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The electricity that’s used in UK homes and businesses is measured in kilowatt hours (KWh). When you look at your energy bill, and when you’re comparing different tariffs, you’ll also see prices listed in terms of kWh. Understanding exactly what a kWh is, and how much it costs, should help you to keep a handle on your energy usages and your monthly outgoings.
Last update: March 2021
If you don’t know how much energy you use at the moment, or how much your energy company charges for each kWh you use, calculating the cost of your energy is crucial. Here, we take a closer look at how you can calculate the kWh cost to your home and how you can measure the amount of energy your household is really consuming.
How to calculate kWh cost?
The easiest way to work out how much you pay for each kWh of energy you use is to look at your monthly bill. This should clearly list the cost of each kWh as well as the other fees charged by your energy company.
If you’re on a fixed rate tariff, the amount you pay for each kWh should stay the same for the duration of your contract. This means that, although your energy bill will go up and down depending on your monthly usage, the unit price will stay the same. This can make it easier to budget and keep control of your finances.
If you’ve opted for a variable rate, the amount you pay for a kWh of electricity will fluctuate. If your energy provider doesn’t list the price of a kWh on your bill, you can calculate the cost of a kWh by dividing the amount you’ve been charged by the number of kWh you’ve used – after taking off any standing charges and fees.
More than ever, our team of experts remain on deck to help you make savings on your energy. We understand how deeply the lives of many are affected by these trying times and we want to support you the best we can. More on your energy supply during COVID-19 in our article.
Calculating the cost of your kWh energy consumption
As well as checking the average energy price you pay for a kWh, it’s important to take a look at your appliances to see how much energy they consume. Most household appliances will list their wattage in the instructions or on a label of the device. You can use this information to calculate the kWh cost of the appliance.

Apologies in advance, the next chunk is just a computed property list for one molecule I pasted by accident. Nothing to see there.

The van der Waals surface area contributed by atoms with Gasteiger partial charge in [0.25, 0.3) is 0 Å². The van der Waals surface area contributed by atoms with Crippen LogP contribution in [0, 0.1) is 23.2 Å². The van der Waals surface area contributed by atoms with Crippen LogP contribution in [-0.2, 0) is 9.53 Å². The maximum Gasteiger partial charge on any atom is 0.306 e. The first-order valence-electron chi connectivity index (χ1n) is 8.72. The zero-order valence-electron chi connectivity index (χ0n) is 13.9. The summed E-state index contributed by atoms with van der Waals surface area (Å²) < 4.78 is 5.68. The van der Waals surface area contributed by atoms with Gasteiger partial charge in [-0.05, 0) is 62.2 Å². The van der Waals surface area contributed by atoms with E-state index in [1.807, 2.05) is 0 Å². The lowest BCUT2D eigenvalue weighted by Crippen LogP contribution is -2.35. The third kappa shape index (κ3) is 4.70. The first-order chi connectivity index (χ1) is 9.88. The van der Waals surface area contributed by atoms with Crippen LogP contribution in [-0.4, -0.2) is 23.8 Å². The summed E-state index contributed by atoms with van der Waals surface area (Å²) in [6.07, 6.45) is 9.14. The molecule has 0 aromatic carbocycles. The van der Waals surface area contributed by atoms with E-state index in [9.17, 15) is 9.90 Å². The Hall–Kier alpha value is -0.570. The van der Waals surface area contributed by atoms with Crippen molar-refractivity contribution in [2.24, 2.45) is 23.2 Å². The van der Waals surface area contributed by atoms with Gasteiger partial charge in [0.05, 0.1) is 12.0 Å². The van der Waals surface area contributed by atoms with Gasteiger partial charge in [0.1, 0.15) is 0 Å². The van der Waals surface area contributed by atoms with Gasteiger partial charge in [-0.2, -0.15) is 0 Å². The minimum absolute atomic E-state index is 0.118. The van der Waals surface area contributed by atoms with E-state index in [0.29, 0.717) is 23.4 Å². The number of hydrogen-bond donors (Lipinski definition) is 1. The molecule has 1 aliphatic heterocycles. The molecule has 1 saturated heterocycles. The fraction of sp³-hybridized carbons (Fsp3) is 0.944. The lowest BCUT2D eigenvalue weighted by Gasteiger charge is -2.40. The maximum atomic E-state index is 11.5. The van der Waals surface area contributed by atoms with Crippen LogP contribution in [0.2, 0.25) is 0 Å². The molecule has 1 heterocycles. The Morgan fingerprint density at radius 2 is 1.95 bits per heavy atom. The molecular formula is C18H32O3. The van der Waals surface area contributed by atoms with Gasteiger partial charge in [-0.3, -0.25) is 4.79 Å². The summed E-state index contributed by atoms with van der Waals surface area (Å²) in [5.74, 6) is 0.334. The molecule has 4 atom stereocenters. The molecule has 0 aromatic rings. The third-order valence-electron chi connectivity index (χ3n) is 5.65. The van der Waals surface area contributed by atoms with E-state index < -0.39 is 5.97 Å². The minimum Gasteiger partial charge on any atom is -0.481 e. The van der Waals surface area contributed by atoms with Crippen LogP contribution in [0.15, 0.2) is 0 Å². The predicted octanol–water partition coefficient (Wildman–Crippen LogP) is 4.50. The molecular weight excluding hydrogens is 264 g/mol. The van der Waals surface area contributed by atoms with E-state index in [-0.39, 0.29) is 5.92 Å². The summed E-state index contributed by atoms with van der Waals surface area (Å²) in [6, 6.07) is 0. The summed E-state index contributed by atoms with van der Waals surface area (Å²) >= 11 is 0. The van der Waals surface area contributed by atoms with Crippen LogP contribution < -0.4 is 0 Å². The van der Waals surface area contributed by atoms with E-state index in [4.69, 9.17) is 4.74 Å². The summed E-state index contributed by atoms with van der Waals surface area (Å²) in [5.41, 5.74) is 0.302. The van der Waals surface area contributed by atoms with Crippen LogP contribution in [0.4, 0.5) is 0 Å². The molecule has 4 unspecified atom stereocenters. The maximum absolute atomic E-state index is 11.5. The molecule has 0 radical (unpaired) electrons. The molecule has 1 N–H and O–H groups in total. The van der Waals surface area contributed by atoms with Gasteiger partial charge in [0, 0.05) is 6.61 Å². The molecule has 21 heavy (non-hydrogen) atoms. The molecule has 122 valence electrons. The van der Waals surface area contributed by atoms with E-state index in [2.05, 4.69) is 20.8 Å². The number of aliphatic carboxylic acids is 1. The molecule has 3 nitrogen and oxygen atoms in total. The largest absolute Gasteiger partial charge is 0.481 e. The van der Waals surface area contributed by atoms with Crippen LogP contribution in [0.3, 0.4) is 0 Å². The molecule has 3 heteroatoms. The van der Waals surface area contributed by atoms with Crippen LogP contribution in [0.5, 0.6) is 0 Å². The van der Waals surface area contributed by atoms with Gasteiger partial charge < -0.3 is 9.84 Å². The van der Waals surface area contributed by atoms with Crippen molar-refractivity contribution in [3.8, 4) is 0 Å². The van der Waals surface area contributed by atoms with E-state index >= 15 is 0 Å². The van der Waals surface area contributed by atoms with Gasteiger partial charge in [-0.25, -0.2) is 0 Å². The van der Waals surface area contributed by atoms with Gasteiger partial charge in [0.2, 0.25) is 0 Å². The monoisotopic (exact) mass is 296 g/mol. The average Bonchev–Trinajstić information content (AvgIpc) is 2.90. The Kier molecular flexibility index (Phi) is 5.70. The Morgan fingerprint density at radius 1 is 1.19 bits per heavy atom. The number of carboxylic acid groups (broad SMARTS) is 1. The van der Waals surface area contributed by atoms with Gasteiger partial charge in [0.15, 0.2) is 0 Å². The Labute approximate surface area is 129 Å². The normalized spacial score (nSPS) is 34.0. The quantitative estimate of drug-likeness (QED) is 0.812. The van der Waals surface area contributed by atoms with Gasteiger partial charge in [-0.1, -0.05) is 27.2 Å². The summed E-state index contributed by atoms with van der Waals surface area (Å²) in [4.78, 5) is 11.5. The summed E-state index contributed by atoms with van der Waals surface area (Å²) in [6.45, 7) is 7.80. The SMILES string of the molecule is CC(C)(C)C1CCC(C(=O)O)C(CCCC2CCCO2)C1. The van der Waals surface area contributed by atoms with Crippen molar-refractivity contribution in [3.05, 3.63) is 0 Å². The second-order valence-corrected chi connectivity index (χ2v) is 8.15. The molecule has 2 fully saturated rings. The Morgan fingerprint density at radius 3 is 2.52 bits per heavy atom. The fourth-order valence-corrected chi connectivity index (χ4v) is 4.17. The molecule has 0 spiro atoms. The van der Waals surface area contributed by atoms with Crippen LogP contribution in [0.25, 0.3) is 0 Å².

A kWh is the amount of energy you would use if you kept a 1,000 watt appliance on for an hour. So if you have a 1,000 watt electric radiator, it will cost you 1 kWh for every hour it’s switched on. However, if you have a 500 watt vacuum clean, it would take you two hours to consume 1 kWh of energy.
Some of the most energy-hungry appliances found in the home are:
- Central heating
- Fridge freezer
- Tumble dryer
- Washing machine
Is electricity expensive in UK?
Electricity in the UK is relatively expensive compared to other countries around the world. This is due to a number of factors. For a start, most of the countries with cheaper energy have plentiful supplies of oil and gas. We also pay slightly more because UK households contribute a lot towards green energy schemes and other carbon levies.
However, UK energy prices are comparable with those in other European countries. When you calculate the cost of a kWh, electricity in the UK is actually cheaper than some of our neighbours including Germany, Denmark and Ireland.
The list below shows how energy prices in the UK stack up to the rest of the world.
- Kuwait – $0.03
- Saudi Arabia – $0.05
- China – $0.08
- USA – $0.15
- France – $0.21
- UK – $0.26
- Ireland – $0.28>/li>
- Denmark – $0.33
- Germany – $0.38
How did kWh prices evolve over time?
Like all commodities, the cost of electricity fluctuates over time. While prices have dipped occasionally in recent years – most notably after the 2008 financial crisis – in general, the cost of a kWh has been steadily going up. For example, in 2004, households paid an average of 8.9p for a kWh of electricity. Just four years later in 2008, that had risen to 13.2p and by 2014, it was up to 14.5p. That’s a significant increase of 63% in just ten years.
Average annual bill per region
The cost of electricity can vary considerably depending on which region you live in. This is why energy providers always ask for your postcode before showing you the tariffs available. The table below highlights the regional price differences in dual fuel energy bills.
|Region||Cheapest dual fuel deal available|
Here are just a few reasons why energy prices change depending on your location.
- Supply and demand – how much demand is there for electricity in your area?
- Energy generation – is electricity generated in your area?
- DNO charges – how much does your Distribution Network Operator charge your supplier for electricity in your area?
Would you like to know more about energy in the UK? Great! Here are some related articles
Updated on 31 Mar, 2021